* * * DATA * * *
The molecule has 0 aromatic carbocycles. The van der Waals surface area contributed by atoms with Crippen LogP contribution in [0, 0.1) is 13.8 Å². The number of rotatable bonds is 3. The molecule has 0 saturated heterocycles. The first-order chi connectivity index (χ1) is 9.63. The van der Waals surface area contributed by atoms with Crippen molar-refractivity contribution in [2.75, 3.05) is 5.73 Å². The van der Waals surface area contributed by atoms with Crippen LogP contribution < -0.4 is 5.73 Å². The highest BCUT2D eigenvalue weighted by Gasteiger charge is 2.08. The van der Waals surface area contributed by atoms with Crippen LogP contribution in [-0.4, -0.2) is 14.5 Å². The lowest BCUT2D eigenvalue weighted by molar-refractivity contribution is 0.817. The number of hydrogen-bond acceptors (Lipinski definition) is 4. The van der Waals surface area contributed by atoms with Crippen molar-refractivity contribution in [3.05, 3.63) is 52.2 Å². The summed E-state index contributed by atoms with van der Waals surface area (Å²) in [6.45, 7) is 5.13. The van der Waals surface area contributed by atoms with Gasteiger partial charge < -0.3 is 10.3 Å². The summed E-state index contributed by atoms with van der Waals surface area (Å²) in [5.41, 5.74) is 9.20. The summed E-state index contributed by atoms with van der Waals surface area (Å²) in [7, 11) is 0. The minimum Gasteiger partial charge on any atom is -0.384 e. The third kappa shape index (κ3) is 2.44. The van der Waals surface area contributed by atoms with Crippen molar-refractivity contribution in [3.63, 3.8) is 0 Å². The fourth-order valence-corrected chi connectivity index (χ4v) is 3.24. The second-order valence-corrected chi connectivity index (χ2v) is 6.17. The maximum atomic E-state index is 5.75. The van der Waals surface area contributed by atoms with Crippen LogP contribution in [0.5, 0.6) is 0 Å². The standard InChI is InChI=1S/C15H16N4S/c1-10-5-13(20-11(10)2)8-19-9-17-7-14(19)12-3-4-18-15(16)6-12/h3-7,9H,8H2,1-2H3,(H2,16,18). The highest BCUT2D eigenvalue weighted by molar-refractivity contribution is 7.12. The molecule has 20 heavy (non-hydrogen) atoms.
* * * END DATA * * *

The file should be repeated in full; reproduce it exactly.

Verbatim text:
The molecule has 0 aromatic carbocycles. The van der Waals surface area contributed by atoms with Crippen LogP contribution in [0, 0.1) is 13.8 Å². The number of rotatable bonds is 3. The molecule has 0 saturated heterocycles. The first-order chi connectivity index (χ1) is 9.63. The van der Waals surface area contributed by atoms with Crippen molar-refractivity contribution in [2.75, 3.05) is 5.73 Å². The van der Waals surface area contributed by atoms with Crippen LogP contribution < -0.4 is 5.73 Å². The highest BCUT2D eigenvalue weighted by Gasteiger charge is 2.08. The van der Waals surface area contributed by atoms with Crippen LogP contribution in [-0.4, -0.2) is 14.5 Å². The lowest BCUT2D eigenvalue weighted by molar-refractivity contribution is 0.817. The number of hydrogen-bond acceptors (Lipinski definition) is 4. The van der Waals surface area contributed by atoms with Crippen molar-refractivity contribution in [3.05, 3.63) is 52.2 Å². The summed E-state index contributed by atoms with van der Waals surface area (Å²) in [6.45, 7) is 5.13. The van der Waals surface area contributed by atoms with Gasteiger partial charge < -0.3 is 10.3 Å². The summed E-state index contributed by atoms with van der Waals surface area (Å²) in [5.41, 5.74) is 9.20. The summed E-state index contributed by atoms with van der Waals surface area (Å²) in [7, 11) is 0. The minimum Gasteiger partial charge on any atom is -0.384 e. The third kappa shape index (κ3) is 2.44. The van der Waals surface area contributed by atoms with Crippen molar-refractivity contribution in [3.63, 3.8) is 0 Å². The fourth-order valence-corrected chi connectivity index (χ4v) is 3.24. The second-order valence-corrected chi connectivity index (χ2v) is 6.17. The maximum atomic E-state index is 5.75. The van der Waals surface area contributed by atoms with Crippen LogP contribution in [0.5, 0.6) is 0 Å². The standard InChI is InChI=1S/C15H16N4S/c1-10-5-13(20-11(10)2)8-19-9-17-7-14(19)12-3-4-18-15(16)6-12/h3-7,9H,8H2,1-2H3,(H2,16,18). The highest BCUT2D eigenvalue weighted by molar-refractivity contribution is 7.12. The molecule has 20 heavy (non-hydrogen) atoms.